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Subject details

At the completion of this subject students will be able:

  1. uncover and assimilate information in a context appropriate to postgraduate study
  2. demonstrate understanding orally and in writing, by deduction and argumentation
  3. develop and apply techniques of understanding ancient sources of differing kinds
  4. relate understanding of the ancient world to broad conceptual frameworks and modern contexts
  5. show in writing critical understanding of factual questions and judgements of likelihood and value
  6. demonstrate in writing ability to reason persuasively from a question to a provisional answer, citing relevant evidence
  7. treat information in an ethical manner.
    • Egypt and the Mediterranean world
    • New kingdoms in the post-Alexander generation
    • In Athens you can go half way; in Alexandria you can go all the way
    • City and country in Egypt
    • Egypt, the Holy Land and Syria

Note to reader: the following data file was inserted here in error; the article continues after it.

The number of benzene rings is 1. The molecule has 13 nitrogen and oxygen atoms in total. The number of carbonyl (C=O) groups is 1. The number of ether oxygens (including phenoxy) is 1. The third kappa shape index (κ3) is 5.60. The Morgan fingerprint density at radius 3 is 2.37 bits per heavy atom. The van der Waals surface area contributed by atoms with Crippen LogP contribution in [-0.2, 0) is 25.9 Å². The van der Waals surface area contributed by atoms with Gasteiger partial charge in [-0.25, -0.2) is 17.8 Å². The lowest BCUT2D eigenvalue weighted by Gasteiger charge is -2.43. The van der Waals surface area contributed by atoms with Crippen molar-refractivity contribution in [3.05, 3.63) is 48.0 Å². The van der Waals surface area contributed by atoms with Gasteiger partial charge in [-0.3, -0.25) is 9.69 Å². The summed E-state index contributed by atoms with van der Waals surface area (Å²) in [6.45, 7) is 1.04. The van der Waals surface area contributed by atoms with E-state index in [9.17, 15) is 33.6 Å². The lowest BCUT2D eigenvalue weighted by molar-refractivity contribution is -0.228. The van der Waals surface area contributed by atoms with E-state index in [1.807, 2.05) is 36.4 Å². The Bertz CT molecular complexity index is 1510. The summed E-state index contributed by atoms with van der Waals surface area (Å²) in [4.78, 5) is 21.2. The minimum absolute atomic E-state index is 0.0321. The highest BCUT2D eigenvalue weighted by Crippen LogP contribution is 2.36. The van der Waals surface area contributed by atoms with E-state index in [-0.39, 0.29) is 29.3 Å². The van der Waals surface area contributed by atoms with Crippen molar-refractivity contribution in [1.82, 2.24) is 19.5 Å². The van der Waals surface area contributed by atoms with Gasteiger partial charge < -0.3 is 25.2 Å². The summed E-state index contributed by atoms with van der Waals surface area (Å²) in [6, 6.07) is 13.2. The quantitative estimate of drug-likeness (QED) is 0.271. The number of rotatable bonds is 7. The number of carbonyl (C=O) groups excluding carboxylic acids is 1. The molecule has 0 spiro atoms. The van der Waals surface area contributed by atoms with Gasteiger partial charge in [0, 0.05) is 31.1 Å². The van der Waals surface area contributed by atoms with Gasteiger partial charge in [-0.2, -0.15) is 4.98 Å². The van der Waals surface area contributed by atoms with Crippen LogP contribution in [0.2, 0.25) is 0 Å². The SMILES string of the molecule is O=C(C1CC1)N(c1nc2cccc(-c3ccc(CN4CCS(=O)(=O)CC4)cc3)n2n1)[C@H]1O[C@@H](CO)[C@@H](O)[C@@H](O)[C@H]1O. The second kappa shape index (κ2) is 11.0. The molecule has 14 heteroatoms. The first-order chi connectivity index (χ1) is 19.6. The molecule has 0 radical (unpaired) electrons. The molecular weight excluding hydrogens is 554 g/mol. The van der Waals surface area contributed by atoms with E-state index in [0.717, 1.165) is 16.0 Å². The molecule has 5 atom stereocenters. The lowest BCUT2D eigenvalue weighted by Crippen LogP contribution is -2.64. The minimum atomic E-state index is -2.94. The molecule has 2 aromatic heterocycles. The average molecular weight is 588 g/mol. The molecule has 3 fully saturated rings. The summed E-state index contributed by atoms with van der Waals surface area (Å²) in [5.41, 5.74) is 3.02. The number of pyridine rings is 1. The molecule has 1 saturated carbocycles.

• The princesses and courtesans of Egypt and Syria
    • Greek, Jews and Egyptians fight side by side for Egypt and King Ptolemy
    • The sacred canopy and the temple gateways
    • Threats to Ptolemaic power
    • Waste paper city
    • A view from below
    • Egypt: Rome's worst client state?
  • Study resources

    • Instructional methods

      • Discussion forum/Discussion Board
      • Online assignment submission
      • Standard Media
      • Web links

Equivalent subjects

You cannot enrol in this subject if you have successfully completed any of the following subject(s) because they are considered academically equivalent:

  • MAQ-HST804

Special requirements

No special requirements

Theocritus wrote:
'… there's no country so fruitful as the low-country of Egypt when Nile comes gushing up to soak the soil and break it, nor no country, neither, possessed of so many cities of men learned in labour … and in them the lord and master of all is proud Ptolemy.'
In this unit this powerful empire is studied. Its kings, fifteen of them, all had the name of Ptolemy.
In their capital city of Alexandria, founded by and named after Alexander the Great, the kings of the Ptolemy family built the Museum and Library which made their empire the beating heart of the Greek intellectual world. Theirs was the longest-lasting of the successor kingdoms which took over the lands conquered by Alexander, lasting until Octavian (later known as Caesar Augustus) defeated Cleopatra VII and Mark Antony in a sea-battle at Actium in 31 BC.

  • Contribution to online discuss (10%)
  • Major essay 2 (2000 words) (20%)
  • Major essay 1 (2000 words) (20%)
  • Minor essay (1000 words) (10%)
  • Take-home exam (2500 words) (40%)

Textbook information is pending.

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